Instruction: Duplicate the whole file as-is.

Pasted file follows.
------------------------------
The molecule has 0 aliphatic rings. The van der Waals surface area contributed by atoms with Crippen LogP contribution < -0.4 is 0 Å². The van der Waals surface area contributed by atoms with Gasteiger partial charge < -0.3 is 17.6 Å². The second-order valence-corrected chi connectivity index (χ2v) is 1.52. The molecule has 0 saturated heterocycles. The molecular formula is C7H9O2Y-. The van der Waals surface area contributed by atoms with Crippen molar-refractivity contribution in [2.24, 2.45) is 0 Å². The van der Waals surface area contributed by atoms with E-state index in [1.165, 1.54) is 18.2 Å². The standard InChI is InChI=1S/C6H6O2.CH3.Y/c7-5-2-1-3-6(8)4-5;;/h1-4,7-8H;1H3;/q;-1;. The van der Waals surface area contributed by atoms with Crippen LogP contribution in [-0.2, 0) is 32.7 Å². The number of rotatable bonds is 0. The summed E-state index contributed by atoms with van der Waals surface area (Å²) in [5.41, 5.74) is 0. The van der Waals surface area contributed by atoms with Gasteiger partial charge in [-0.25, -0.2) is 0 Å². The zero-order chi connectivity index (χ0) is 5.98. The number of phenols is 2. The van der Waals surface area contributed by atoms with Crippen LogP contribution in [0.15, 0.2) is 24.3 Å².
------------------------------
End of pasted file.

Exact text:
The molecule has 0 aliphatic rings. The van der Waals surface area contributed by atoms with Crippen LogP contribution < -0.4 is 0 Å². The van der Waals surface area contributed by atoms with Gasteiger partial charge < -0.3 is 17.6 Å². The second-order valence-corrected chi connectivity index (χ2v) is 1.52. The molecule has 0 saturated heterocycles. The molecular formula is C7H9O2Y-. The van der Waals surface area contributed by atoms with Crippen molar-refractivity contribution in [2.24, 2.45) is 0 Å². The van der Waals surface area contributed by atoms with E-state index in [1.165, 1.54) is 18.2 Å². The standard InChI is InChI=1S/C6H6O2.CH3.Y/c7-5-2-1-3-6(8)4-5;;/h1-4,7-8H;1H3;/q;-1;. The van der Waals surface area contributed by atoms with Crippen LogP contribution in [-0.2, 0) is 32.7 Å². The number of rotatable bonds is 0. The summed E-state index contributed by atoms with van der Waals surface area (Å²) in [5.41, 5.74) is 0. The van der Waals surface area contributed by atoms with Gasteiger partial charge in [-0.25, -0.2) is 0 Å². The zero-order chi connectivity index (χ0) is 5.98. The number of phenols is 2. The van der Waals surface area contributed by atoms with Crippen LogP contribution in [0.15, 0.2) is 24.3 Å².